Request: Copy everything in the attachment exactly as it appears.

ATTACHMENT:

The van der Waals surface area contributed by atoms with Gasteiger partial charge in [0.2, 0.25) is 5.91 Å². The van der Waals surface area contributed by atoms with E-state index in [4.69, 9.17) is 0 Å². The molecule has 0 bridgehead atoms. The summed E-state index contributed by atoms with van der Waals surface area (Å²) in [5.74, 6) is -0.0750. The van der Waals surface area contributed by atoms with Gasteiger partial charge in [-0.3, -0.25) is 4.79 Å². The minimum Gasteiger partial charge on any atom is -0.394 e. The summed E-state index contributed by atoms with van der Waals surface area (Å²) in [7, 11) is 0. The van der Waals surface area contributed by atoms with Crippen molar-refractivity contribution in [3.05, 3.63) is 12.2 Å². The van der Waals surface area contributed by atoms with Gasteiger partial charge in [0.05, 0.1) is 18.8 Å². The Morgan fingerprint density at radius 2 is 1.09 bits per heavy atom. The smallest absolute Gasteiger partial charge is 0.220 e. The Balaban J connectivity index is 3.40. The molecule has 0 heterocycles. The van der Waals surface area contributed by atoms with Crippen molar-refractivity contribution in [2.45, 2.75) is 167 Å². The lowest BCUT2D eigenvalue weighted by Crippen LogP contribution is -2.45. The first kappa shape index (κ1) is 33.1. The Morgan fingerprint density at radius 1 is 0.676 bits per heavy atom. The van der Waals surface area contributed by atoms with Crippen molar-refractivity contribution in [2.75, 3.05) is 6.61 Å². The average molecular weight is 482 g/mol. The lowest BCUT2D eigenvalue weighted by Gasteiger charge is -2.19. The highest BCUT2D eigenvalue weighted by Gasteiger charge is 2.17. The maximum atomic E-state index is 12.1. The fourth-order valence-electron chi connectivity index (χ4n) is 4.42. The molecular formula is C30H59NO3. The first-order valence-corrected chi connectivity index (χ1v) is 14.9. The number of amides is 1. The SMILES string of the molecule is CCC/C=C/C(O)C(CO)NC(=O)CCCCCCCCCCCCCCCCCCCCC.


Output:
The van der Waals surface area contributed by atoms with Gasteiger partial charge in [0.2, 0.25) is 5.91 Å². The van der Waals surface area contributed by atoms with E-state index in [4.69, 9.17) is 0 Å². The molecule has 0 bridgehead atoms. The summed E-state index contributed by atoms with van der Waals surface area (Å²) in [5.74, 6) is -0.0750. The van der Waals surface area contributed by atoms with Gasteiger partial charge in [-0.3, -0.25) is 4.79 Å². The minimum Gasteiger partial charge on any atom is -0.394 e. The summed E-state index contributed by atoms with van der Waals surface area (Å²) in [7, 11) is 0. The van der Waals surface area contributed by atoms with Crippen molar-refractivity contribution in [3.05, 3.63) is 12.2 Å². The van der Waals surface area contributed by atoms with Gasteiger partial charge in [0.05, 0.1) is 18.8 Å². The Morgan fingerprint density at radius 2 is 1.09 bits per heavy atom. The smallest absolute Gasteiger partial charge is 0.220 e. The Balaban J connectivity index is 3.40. The molecule has 0 heterocycles. The van der Waals surface area contributed by atoms with Crippen molar-refractivity contribution in [2.45, 2.75) is 167 Å². The lowest BCUT2D eigenvalue weighted by Crippen LogP contribution is -2.45. The first kappa shape index (κ1) is 33.1. The Morgan fingerprint density at radius 1 is 0.676 bits per heavy atom. The van der Waals surface area contributed by atoms with Crippen molar-refractivity contribution in [2.75, 3.05) is 6.61 Å². The average molecular weight is 482 g/mol. The lowest BCUT2D eigenvalue weighted by Gasteiger charge is -2.19. The highest BCUT2D eigenvalue weighted by Gasteiger charge is 2.17. The maximum atomic E-state index is 12.1. The fourth-order valence-electron chi connectivity index (χ4n) is 4.42. The molecular formula is C30H59NO3. The first-order valence-corrected chi connectivity index (χ1v) is 14.9. The number of amides is 1. The SMILES string of the molecule is CCC/C=C/C(O)C(CO)NC(=O)CCCCCCCCCCCCCCCCCCCCC.